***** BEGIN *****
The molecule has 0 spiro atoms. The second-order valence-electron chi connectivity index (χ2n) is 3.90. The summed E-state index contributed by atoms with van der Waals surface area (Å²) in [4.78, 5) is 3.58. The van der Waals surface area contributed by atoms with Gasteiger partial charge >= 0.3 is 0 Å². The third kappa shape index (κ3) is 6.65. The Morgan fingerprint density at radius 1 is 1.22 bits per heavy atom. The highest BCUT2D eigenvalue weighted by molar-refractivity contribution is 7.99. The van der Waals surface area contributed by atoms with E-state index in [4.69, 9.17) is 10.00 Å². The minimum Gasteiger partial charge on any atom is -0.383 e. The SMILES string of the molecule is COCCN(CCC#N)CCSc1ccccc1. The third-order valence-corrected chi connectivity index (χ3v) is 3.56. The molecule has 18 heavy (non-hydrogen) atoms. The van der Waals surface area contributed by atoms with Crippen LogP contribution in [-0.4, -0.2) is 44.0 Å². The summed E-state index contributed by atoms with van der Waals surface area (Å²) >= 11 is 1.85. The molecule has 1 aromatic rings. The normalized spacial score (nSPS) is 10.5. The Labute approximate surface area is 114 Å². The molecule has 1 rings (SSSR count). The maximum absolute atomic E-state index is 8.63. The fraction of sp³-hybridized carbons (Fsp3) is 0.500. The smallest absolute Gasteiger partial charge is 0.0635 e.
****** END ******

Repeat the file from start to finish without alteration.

The molecule has 0 spiro atoms. The second-order valence-electron chi connectivity index (χ2n) is 3.90. The summed E-state index contributed by atoms with van der Waals surface area (Å²) in [4.78, 5) is 3.58. The van der Waals surface area contributed by atoms with Gasteiger partial charge >= 0.3 is 0 Å². The third kappa shape index (κ3) is 6.65. The Morgan fingerprint density at radius 1 is 1.22 bits per heavy atom. The highest BCUT2D eigenvalue weighted by molar-refractivity contribution is 7.99. The van der Waals surface area contributed by atoms with E-state index in [4.69, 9.17) is 10.00 Å². The minimum Gasteiger partial charge on any atom is -0.383 e. The SMILES string of the molecule is COCCN(CCC#N)CCSc1ccccc1. The third-order valence-corrected chi connectivity index (χ3v) is 3.56. The molecule has 18 heavy (non-hydrogen) atoms. The van der Waals surface area contributed by atoms with Crippen LogP contribution in [-0.4, -0.2) is 44.0 Å². The summed E-state index contributed by atoms with van der Waals surface area (Å²) >= 11 is 1.85. The molecule has 1 aromatic rings. The normalized spacial score (nSPS) is 10.5. The Labute approximate surface area is 114 Å². The molecule has 1 rings (SSSR count). The maximum absolute atomic E-state index is 8.63. The fraction of sp³-hybridized carbons (Fsp3) is 0.500. The smallest absolute Gasteiger partial charge is 0.0635 e.